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The Birth of a Novel - Proverbs and Destiny 5 - The second trimester

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blog image rise early

Image courtesy of satit_srihin at

It is said that to rise early will not help escape God. - Oromo proverb.

I knew what I was going to write about until I sat down to type. Pregnancy, in the literary sense, has addled my brian. I think I mean brain.  I suspect it had to do with realising what’s important in life. I had a brain scan a couple of weeks ago and have been waiting for the results somewhat nervously: life on hold. I had the all clear, which is a huge relief and feel life beginning again. It isn’t the first time I’ve been in this position, and I’m sure many of you have faced, or are facing, the same thing… staring death in face, or the death of someone close.

It does focus you on what is not important in life. Things you may have quibbled over, or moaned about, when you were happily well are not given a thought. One aspect my novels have in common is that they’ve helped me see what is important. The Silence of the Stones deals with the loss of a child, missing and never found. I can’t think of anything worse than that, so why would I even think of complaining about toothache?

Touching the Wire deals with the holocaust and two medics trying to save women and children, the old and sick, from being herded to their deaths like cattle to an abattoir: having to make life and death choices. My mind frequently refuses to even think about it, and yet I forced it to, to bring Walt and Miriam’s story, the story of every man, woman and child sent to Nazi death camps, to a wider audience and a new generation. Did I say I couldn’t think of anything worse than losing a child? Living with the guilt of being responsible for its death?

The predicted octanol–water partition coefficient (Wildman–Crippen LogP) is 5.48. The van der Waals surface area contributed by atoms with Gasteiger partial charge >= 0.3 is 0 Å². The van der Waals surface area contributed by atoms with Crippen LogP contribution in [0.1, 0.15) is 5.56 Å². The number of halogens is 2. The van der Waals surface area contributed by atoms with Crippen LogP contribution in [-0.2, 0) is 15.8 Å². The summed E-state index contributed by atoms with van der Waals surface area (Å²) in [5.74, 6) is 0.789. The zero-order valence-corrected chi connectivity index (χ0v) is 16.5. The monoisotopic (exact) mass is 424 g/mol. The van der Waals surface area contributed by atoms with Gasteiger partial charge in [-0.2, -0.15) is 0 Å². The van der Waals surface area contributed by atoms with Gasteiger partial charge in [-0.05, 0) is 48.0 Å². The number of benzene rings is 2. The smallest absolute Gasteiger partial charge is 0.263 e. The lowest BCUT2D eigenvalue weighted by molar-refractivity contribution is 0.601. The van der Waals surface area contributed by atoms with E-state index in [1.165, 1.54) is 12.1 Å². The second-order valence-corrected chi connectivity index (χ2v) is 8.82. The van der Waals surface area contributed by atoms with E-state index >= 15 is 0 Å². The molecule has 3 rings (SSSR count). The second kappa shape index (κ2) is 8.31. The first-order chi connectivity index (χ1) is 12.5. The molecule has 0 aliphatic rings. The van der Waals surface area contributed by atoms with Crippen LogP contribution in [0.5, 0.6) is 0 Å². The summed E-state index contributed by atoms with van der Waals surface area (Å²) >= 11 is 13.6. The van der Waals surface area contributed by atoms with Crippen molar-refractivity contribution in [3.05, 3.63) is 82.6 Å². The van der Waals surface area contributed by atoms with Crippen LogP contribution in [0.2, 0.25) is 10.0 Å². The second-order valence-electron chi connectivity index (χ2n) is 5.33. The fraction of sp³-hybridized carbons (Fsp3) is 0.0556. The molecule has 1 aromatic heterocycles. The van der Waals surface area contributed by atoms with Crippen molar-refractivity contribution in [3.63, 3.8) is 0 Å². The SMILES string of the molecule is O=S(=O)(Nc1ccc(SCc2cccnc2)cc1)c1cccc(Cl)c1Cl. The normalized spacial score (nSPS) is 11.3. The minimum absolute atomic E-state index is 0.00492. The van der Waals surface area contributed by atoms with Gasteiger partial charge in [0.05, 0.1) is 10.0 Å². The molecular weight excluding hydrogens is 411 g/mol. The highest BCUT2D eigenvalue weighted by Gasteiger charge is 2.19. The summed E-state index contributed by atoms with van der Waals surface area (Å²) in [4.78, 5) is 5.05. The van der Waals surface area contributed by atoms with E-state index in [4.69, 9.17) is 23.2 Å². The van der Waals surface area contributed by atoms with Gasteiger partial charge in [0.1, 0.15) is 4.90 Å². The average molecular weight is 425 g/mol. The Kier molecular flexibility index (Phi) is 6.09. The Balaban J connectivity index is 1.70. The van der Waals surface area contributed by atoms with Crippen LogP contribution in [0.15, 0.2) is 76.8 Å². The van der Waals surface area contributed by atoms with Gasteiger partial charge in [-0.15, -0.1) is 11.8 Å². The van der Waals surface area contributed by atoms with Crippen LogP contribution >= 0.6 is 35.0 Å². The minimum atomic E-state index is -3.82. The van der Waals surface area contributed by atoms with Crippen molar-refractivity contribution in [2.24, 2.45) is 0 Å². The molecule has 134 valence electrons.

Destiny also has its horrors. It’s a story that makes me realise how small and insignificant I and my worries are, and how sorely we under-estimate the power of nature, to rid itself of the scourge that is man. I’m not religious, but ancient man worshipped sun gods or the god of thunder, and goddesses of water, tree and moon. It seems to me that we can’t rise early enough to escape God.

Excerpt 5

Moti wagged a cautionary finger. ‘It is said that to rise early will not help escape God.

‘Our persecutors waged war upon us, and Waqqa stopped sending them rain, and the lands around our homeland burned to dust under the hot sun, and their cattle died and man went hungry. And Waqqa sent them pestilence, and floods from the sea to drown their fertile plains, and then he sent famine.

‘So they coveted our land and our cattle and our water, and wanted it for themselves, and in their arrogance they took what they wanted and the people of Boorana, who held nagaa Boorana, the peace of the Boorana, above all else, were pushed closer and closer to the vast desert that bordered these lands.